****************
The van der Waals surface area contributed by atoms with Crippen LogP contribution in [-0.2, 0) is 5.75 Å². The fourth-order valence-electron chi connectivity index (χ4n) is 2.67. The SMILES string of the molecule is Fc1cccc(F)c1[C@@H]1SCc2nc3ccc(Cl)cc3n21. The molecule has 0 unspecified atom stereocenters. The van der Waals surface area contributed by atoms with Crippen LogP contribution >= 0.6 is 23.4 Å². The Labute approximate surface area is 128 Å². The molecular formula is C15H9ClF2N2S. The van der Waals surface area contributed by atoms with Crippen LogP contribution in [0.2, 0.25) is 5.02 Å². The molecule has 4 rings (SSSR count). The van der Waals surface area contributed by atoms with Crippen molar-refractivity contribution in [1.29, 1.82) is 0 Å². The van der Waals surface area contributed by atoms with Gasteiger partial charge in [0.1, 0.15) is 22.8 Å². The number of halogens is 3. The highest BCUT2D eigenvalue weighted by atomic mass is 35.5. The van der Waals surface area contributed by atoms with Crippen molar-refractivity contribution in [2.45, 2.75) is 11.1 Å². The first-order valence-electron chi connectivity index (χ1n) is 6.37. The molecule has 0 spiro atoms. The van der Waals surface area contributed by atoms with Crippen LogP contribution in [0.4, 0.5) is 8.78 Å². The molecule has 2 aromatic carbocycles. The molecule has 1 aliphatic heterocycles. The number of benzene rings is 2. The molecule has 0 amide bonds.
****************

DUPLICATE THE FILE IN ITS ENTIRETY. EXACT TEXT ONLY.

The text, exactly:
The van der Waals surface area contributed by atoms with Crippen LogP contribution in [-0.2, 0) is 5.75 Å². The fourth-order valence-electron chi connectivity index (χ4n) is 2.67. The SMILES string of the molecule is Fc1cccc(F)c1[C@@H]1SCc2nc3ccc(Cl)cc3n21. The molecule has 0 unspecified atom stereocenters. The van der Waals surface area contributed by atoms with Crippen LogP contribution >= 0.6 is 23.4 Å². The Labute approximate surface area is 128 Å². The molecular formula is C15H9ClF2N2S. The van der Waals surface area contributed by atoms with Crippen LogP contribution in [0.2, 0.25) is 5.02 Å². The molecule has 4 rings (SSSR count). The van der Waals surface area contributed by atoms with Crippen molar-refractivity contribution in [1.29, 1.82) is 0 Å². The van der Waals surface area contributed by atoms with Gasteiger partial charge in [0.1, 0.15) is 22.8 Å². The number of halogens is 3. The highest BCUT2D eigenvalue weighted by atomic mass is 35.5. The van der Waals surface area contributed by atoms with Crippen molar-refractivity contribution in [2.45, 2.75) is 11.1 Å². The first-order valence-electron chi connectivity index (χ1n) is 6.37. The molecule has 0 spiro atoms. The van der Waals surface area contributed by atoms with Crippen LogP contribution in [0.4, 0.5) is 8.78 Å². The molecule has 2 aromatic carbocycles. The molecule has 1 aliphatic heterocycles. The number of benzene rings is 2. The molecule has 0 amide bonds.